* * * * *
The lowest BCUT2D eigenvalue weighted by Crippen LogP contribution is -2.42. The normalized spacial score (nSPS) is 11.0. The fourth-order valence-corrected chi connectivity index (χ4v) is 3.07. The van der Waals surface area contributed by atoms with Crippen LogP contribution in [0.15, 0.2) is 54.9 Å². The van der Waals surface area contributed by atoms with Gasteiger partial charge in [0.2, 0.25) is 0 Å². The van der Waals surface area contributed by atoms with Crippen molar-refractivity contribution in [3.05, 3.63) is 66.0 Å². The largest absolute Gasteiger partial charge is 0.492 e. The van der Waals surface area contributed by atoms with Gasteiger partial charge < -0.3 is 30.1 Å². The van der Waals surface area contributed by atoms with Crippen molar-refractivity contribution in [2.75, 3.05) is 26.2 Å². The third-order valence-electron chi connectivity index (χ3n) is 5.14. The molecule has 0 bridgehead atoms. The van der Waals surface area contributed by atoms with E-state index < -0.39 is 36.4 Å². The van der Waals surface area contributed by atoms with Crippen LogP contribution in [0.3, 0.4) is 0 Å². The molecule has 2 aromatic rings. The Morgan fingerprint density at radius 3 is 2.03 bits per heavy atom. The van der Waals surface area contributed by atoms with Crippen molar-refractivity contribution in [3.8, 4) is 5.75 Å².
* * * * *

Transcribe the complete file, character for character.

The lowest BCUT2D eigenvalue weighted by Crippen LogP contribution is -2.42. The normalized spacial score (nSPS) is 11.0. The fourth-order valence-corrected chi connectivity index (χ4v) is 3.07. The van der Waals surface area contributed by atoms with Crippen LogP contribution in [0.15, 0.2) is 54.9 Å². The van der Waals surface area contributed by atoms with Gasteiger partial charge in [0.2, 0.25) is 0 Å². The van der Waals surface area contributed by atoms with Crippen molar-refractivity contribution in [3.05, 3.63) is 66.0 Å². The largest absolute Gasteiger partial charge is 0.492 e. The van der Waals surface area contributed by atoms with Gasteiger partial charge < -0.3 is 30.1 Å². The van der Waals surface area contributed by atoms with Crippen molar-refractivity contribution in [2.75, 3.05) is 26.2 Å². The third-order valence-electron chi connectivity index (χ3n) is 5.14. The molecule has 0 bridgehead atoms. The van der Waals surface area contributed by atoms with E-state index < -0.39 is 36.4 Å². The van der Waals surface area contributed by atoms with Crippen LogP contribution in [0.3, 0.4) is 0 Å². The molecule has 2 aromatic rings. The Morgan fingerprint density at radius 3 is 2.03 bits per heavy atom. The van der Waals surface area contributed by atoms with Crippen molar-refractivity contribution in [3.8, 4) is 5.75 Å².